“Got cheesecake?” I asked the waiter at a swank wine bar.
“All we have are Greek yogurts. They are kind of sweet…”. His accent was a cross between Mediterranean and New Yorker. Part of me thought it was fake to add to the mystique of the establishment. Regardless, I’m no fan of yogurt. I believe it has something to do with texture. Continue reading The shot of the year (Day 2 & 3 of 3)
An old man approaches me wearing a twenty year old suit jacket with binoculars around his neck. He looked to be in his eighties. I had already photographed pigeons, ducks, blue jays, cardinals, catbirds, robins, starlings, and my first wood thrushes.
The first week of May usually means peek spring migration. My goal was to observe spring migration this year feeling as if I missed spring migration of 2018 and having had such a fantastic time birding during fall migration last year.
Birds never turn to strike a pose when you want them to. Sunsets never stand out when a branch is in the way. I can’t control my subject matter most of the time, but wish I could. I am forced to be patient.
I never felt compelled to study birds living on a ranch with horses and chickens. As a matter of fact, I never really looked up or sadly cared to listen. Technology was in its infancy. It was almost as if every single day someone somewhere was creating a new way of doing something. I had to be apart of whatever “this” was. Most of my generation did.
There isn’t much to see at my house feeders during winter besides the usual Texas suspects — house finches, starlings, cowbirds, and the like. A recent cold front does bring with it a visitor or two. All one has to do is have the wherewithal to get out of bed in the middle of a cold drizzle and drive miles to the middle of nowhere. Last year I decided to have my global big day at Denton Creek as a way to force me to get the lay of the land. I counted twenty-three unique species that day. If the weather were to bring anything special with feathers, Denton Creek is an ideal spot to observe. Denton Creek’s trails are ideal for mountain bikers. When it rains, it’s known for birding. I was up to the task!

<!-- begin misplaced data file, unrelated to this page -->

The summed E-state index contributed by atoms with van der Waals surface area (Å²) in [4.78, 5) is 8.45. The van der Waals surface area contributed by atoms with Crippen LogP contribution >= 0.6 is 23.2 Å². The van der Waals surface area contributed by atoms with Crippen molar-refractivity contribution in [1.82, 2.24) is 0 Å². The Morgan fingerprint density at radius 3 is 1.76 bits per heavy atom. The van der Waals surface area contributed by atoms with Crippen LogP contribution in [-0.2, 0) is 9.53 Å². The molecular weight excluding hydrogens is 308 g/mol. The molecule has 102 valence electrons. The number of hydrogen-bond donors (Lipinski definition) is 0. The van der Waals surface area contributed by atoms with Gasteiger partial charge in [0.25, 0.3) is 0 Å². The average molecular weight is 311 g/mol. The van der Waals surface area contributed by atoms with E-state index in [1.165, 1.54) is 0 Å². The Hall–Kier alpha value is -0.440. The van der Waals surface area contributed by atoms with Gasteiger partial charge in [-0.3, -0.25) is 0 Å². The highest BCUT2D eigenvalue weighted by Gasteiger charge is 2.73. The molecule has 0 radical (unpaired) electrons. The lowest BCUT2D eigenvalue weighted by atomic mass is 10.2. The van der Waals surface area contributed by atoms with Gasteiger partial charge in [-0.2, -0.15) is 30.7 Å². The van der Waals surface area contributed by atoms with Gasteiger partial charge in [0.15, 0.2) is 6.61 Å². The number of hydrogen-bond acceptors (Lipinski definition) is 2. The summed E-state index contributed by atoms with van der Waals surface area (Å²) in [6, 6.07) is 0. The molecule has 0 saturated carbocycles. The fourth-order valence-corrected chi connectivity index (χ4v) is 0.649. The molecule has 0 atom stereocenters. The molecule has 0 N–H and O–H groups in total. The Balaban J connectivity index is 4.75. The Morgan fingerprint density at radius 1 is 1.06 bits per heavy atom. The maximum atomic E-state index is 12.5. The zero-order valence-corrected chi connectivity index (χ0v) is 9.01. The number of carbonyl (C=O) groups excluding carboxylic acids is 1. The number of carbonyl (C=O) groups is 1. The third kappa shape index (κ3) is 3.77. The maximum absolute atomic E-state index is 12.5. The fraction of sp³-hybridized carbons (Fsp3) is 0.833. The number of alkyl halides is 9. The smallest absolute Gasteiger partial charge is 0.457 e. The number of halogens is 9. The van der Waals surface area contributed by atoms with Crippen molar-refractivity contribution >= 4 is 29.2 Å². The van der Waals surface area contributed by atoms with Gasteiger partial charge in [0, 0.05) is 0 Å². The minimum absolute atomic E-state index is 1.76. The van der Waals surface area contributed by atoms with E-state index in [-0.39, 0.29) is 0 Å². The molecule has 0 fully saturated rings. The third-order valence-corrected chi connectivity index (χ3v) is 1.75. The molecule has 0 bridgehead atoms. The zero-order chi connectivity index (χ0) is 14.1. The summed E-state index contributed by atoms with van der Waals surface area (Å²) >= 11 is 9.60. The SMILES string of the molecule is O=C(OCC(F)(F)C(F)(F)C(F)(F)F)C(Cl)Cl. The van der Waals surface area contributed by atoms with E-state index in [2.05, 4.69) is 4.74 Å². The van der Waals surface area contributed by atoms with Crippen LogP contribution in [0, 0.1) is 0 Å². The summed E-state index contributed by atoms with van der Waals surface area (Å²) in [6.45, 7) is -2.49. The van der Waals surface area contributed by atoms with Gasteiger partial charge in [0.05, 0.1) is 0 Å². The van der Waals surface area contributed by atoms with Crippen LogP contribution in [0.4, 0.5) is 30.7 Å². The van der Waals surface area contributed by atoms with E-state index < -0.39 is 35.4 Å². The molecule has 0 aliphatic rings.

I was still dabbling with photography walking around aimlessly with my new telephoto lens unsure its purpose when I photographed what I thought was a mockingbird. However, several key features were off. The beak was hooked like a hawk and the bird was perched on a tree. The bird was unwavering as I walked under the tree. It’s gaze fixated on barbed wire across the street. Something told me I had to investigate my original claim. This experience was new.
I used to believe a sparrow was a bird frequenting residential feeders. Photographing more than ten different species of sparrow I now think otherwise. Nine of the ten sparrows I’ve observed inhabit a small creek right down the street from me. We all know what a house sparrow is. There may be a few you have yet to see.
There are two cedar trees in all of Frisco where I have discovered dozens of yellow-rumped warblers. Enclosed in fencing and elevated above a drainage system, this area is prime real estate for avian wildlife showering it up and snacking on cedar berries prior to arrival at their wintery Texas retreat.
An impromptu trip to Denton Creek led to a few surprises
Today I ran from a bobcat.
My wife warned me last week when I told her of my plans to visit Denton Creek that bobcats were approaching walking paths, an unusual behavior due to the high waters. I shrugged off the story but did not go regardless. Yesterday, I had plans to shoot Cormorants at Twin Cove Park. Passed the park entrance and it was closed because of flooding. That’s when I made a U-Turn for Denton Creek, my favorite spot for songbirds. Continue reading Focus Interrupted